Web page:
A 6%+ yield but down 24%! Time for me to buy more of this hidden FTSE 250 gem?

After a rapid share price fall, this FTSE 250 stock’s dividend yield has risen, leaving me wondering whether I should double down.

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Bank of Georgia Group (LSE: BGEO) has been one of the unsung heroes of the FTSE 250. Up 269% in three years, it’s the joint top-performing stock in the index over this period (along with Breedon Group).

After following the firm’s progress for some time, I finally invested earlier this year. The shares went up almost immediately, which was nice to see.

However, the bank stock has taken a big tumble recently. It’s down 24% since the start of May, putting me in the red.

Should I buy more of this sliding FTSE 250 stock, or stay away? Let’s take a look.

What is Bank of Georgia?

The company is one of the largest banks in Georgia and Armenia, two emerging nations whose respective economies grew 7.5% and 9.4% in 2023. They’re forecast to grow 5% and 6.2% in 2024.

A vibrant economy is obviously vital for a domestic lender, and the growth of Georgia has been very strong for years now.

Tourism is booming and the capital, Tbilisi, is regularly cited as among the world’s best cities in which to work remotely.

Last year, the bank’s adjusted profits rose 21.4%, while its loan portfolio has now expanded at a compound annual growth rate of 30.7% since 2018.

First thing to check

When a dividend stock suddenly drops, I always check if it’s gone ‘ex-dividend’. This refers to the period after a dividend has been declared by a company but not yet paid out to shareholders.

During this time, if I buy shares, I’m not entitled to receive the next dividend payment. In other words, the stock trades ex-dividend, or ‘without dividend’.

In the case of Bank of Georgia though, this hasn’t happened. The stock is due to go ex-dividend on 4 July before a payment on 19 July.

A controversial bill

In fact, this sharp sell-off appears directly related to mass street protests over a controversial ‘foreign agent’ bill that passed its final reading in Georgia’s parliament on 14 May.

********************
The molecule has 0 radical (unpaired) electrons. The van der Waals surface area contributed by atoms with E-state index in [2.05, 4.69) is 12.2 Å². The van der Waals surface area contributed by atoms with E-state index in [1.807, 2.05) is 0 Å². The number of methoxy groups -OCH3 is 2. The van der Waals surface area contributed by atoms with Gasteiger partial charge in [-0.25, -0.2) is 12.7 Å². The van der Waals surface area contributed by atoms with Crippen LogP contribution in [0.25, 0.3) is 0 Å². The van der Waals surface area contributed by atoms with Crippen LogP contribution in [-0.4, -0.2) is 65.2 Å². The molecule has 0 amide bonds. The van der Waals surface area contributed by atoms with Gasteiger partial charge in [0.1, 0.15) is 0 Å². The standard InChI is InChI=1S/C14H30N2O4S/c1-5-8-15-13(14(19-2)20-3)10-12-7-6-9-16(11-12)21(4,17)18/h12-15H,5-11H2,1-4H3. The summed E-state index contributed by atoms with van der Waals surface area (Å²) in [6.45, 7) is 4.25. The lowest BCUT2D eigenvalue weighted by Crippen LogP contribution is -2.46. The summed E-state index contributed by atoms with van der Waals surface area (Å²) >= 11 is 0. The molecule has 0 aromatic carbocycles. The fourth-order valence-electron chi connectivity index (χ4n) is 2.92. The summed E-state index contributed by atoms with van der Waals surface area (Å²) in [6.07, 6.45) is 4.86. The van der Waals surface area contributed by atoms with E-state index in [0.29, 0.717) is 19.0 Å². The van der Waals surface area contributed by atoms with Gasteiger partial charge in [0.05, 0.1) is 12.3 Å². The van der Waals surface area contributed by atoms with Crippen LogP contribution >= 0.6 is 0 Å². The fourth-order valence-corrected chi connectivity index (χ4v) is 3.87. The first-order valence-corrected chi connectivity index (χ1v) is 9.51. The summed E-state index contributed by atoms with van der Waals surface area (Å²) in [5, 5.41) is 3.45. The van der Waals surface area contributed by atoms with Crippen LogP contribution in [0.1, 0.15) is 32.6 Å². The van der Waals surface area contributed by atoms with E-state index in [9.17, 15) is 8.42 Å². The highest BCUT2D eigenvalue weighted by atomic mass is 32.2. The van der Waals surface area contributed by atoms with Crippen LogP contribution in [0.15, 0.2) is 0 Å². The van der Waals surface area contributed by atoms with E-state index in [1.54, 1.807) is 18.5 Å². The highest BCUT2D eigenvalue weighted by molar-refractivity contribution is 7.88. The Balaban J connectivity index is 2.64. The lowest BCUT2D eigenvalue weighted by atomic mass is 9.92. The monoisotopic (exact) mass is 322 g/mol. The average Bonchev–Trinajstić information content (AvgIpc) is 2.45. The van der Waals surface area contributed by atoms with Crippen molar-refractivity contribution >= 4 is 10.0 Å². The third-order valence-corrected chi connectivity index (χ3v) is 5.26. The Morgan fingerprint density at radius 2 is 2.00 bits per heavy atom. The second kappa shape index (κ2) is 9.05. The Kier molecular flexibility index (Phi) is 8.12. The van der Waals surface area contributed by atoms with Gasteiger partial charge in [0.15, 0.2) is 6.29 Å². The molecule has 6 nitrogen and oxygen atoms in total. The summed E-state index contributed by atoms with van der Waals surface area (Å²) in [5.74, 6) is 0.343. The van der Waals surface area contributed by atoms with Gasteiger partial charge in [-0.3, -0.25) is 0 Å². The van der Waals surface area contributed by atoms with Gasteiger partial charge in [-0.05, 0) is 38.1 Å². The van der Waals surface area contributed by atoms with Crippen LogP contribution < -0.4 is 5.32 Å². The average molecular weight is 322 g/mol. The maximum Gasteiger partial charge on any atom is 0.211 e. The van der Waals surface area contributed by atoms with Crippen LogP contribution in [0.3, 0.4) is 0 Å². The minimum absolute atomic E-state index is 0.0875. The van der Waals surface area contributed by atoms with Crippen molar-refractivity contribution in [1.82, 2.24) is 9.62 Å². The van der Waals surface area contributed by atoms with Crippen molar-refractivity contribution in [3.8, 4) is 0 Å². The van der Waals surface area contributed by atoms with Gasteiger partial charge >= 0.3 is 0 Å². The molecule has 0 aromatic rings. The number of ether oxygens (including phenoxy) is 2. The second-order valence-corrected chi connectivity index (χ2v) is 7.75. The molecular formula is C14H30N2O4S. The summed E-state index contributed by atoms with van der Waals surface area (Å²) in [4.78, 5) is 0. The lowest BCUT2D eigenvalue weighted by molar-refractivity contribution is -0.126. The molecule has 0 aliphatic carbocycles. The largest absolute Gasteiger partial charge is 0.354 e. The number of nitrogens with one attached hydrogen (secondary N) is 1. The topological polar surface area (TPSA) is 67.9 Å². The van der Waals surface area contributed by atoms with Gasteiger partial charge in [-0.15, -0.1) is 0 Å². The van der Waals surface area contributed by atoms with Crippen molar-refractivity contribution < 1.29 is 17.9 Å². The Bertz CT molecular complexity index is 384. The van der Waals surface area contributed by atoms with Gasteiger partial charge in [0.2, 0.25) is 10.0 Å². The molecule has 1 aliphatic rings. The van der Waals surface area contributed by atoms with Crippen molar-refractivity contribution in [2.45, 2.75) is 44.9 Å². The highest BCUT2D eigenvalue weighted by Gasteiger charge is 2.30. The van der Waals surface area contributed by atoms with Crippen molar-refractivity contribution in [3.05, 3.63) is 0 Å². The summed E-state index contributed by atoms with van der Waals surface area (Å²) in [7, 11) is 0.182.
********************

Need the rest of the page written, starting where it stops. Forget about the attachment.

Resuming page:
It resembles a law in Russia used by the Kremlin. So this has sparked concerns over government suppression of its opponents.

While the bank’s operations won’t be directly impacted by the proposed law, it may lead to a decline in foreign investment in Georgia’s economy. Obviously, that wouldn’t be ideal for growth.

Worryingly, the EU has said this new law could harm Georgia’s bid for membership. It was only granted candidate status in December 2023.

So this is all a bit concerning, though the bill hasn’t become law yet and there are parliamentary elections due later this year. More volatility could be ahead.

My move

After the fall, the stock is trading on a dirt cheap price-to-earnings (P/E) ratio of 4.5. And the forward-looking dividend yield is 6.8%, rising to an attractive 7.4% in 2025.

The bank is due to report its Q1 2024 earnings tomorrow (17 May). I’ll be interested to hear management’s views on recent developments.

Depending on what is said, the stock could be catapulted one way or the other.

My strategy is to sit tight and see how things develop in the upcoming elections. I may get a far better price to buy more shares, with a higher dividend yield. Meanwhile, I’ll focus on other stocks.

Should you invest, the value of your investment may rise or fall and your capital is at risk. Before investing, your individual circumstances should be assessed. Consider taking independent financial advice.

Ben McPoland has positions in Bank Of Georgia Group Plc. The Motley Fool UK has no position in any of the shares mentioned. Views expressed on the companies mentioned in this article are those of the writer and therefore may differ from the official recommendations we make in our subscription services such as Share Advisor, Hidden Winners and Pro. Here at The Motley Fool we believe that considering a diverse range of insights makes us better investors.

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